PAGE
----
- IPCA-15 index shows inflation slowing after recent spike
- Slower inflation could make room for monetary easing cycle
Brazil’s inflation decelerated more than all analysts forecast in the month through mid-June, providing some relief to the the central bank after several upside surprises in other inflation indexes. Swap rates fell.
Inflation as measured by the IPCA-15 index slowed to 0.4 percent from 0.86 percent a month earlier, the national statistics agency said Tuesday. That compares with the median estimate from 41 analysts surveyed by Bloomberg for a 0.51 percent increase in consumer prices. Twelve-month inflation decelerated to 8.98 percent, its slowest pace since June 2015.
Acting President Michel Temer last week sent to Congress a proposal to cap government spending that could help curb inflation and make room for lower interest rates, currently at their highest level since 2006. The beginning of the monetary easing cycle depends on the extent to which annual inflation continues to slow.
“It will lead to a collective sigh of relief at the central bank, because the pickup in inflation in May was just a blip,” Neil Shearing, chief emerging markets economist at Capital Economics Ltd., said by phone from New York. Food inflation “seems to be unwinding and I expect it will continue to unwind, and that will drop the headline rate lower.”
Swap rates on the contract due in January 2017 fell 8 basis points to 13.72 percent at 9:59 a.m. local time, as traders bet the central bank will start cutting interest rates in September, according to data compiled by Bloomberg. The real gained 0.6 percent to 3.3752 per U.S. dollar.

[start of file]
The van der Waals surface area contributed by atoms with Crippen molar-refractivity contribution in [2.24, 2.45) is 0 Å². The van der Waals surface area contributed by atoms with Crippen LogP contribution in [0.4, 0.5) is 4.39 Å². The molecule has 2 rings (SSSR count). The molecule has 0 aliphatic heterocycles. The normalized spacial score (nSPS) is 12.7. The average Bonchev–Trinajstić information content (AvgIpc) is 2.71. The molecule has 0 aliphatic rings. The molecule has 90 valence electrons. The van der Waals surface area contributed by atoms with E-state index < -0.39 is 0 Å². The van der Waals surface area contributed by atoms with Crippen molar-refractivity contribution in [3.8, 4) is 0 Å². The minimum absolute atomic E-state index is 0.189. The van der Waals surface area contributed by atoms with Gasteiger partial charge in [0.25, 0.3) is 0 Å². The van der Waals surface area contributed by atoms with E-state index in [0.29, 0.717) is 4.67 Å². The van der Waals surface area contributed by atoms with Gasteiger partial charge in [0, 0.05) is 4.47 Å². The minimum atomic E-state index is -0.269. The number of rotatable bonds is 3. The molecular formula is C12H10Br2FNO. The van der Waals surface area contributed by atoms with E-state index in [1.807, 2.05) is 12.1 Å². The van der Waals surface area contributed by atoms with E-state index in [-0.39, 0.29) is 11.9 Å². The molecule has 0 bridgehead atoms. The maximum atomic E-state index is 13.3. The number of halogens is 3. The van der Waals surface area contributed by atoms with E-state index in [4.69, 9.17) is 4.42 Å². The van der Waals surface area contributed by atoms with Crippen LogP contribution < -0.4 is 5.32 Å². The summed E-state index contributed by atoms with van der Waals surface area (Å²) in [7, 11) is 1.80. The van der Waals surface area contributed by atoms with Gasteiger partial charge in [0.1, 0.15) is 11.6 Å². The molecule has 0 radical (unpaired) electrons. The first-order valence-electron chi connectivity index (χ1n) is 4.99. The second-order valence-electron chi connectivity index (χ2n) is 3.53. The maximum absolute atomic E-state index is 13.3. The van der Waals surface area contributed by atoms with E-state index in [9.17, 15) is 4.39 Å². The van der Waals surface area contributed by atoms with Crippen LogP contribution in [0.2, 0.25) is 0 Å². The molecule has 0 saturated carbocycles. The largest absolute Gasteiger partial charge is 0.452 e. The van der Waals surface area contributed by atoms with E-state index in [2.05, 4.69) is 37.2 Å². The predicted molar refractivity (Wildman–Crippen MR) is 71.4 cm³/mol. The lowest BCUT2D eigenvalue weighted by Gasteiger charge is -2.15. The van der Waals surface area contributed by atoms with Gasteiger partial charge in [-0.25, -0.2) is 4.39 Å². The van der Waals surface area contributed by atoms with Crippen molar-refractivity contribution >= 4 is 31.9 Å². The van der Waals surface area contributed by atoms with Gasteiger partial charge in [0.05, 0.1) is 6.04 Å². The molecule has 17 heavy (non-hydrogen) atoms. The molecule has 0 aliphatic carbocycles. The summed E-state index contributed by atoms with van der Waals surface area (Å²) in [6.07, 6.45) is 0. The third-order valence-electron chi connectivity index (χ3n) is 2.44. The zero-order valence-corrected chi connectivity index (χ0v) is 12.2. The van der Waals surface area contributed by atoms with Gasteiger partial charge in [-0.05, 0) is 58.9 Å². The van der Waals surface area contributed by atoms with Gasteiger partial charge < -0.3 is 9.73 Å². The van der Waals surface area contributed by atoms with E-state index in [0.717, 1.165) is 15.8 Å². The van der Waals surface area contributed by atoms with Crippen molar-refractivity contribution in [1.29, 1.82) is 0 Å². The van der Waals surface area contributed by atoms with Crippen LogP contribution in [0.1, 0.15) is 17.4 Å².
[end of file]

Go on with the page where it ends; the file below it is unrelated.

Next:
Prices for food and beverages increased 0.35 percent, the lowest rate since September, from 1.03 percent in the month through mid-May, the statistics agency said. Transport prices fell 0.69 percent after a 0.3 percent drop, and the pace of price increases for health and personal care more than halved, to 1.03 percent.
Following a slew of upside inflation surprises, economists have repeatedly boosted their year-end forecast for consumer price increases. After five consecutive weeks of increases, the median forecast is now at 7.25 percent -- still above the ceiling of the central bank’s target range. This year, policy makers target a inflation of 4.5 percent plus or minus two percentage points.
Bruno Rovai, Brazil analyst at Barclays Plc, acknowledged the mid-June reading was favorable for the central bank, but said the surprise stemmed mainly from food and beverages, adding he is skeptical it will be maintained.
“This strong deceleration in food prices can be only temporary,” Rovai said by phone from New York. “I’m not changing my June forecast unless we see this downward trend is consistent with the next few readings we have on a weekly basis.”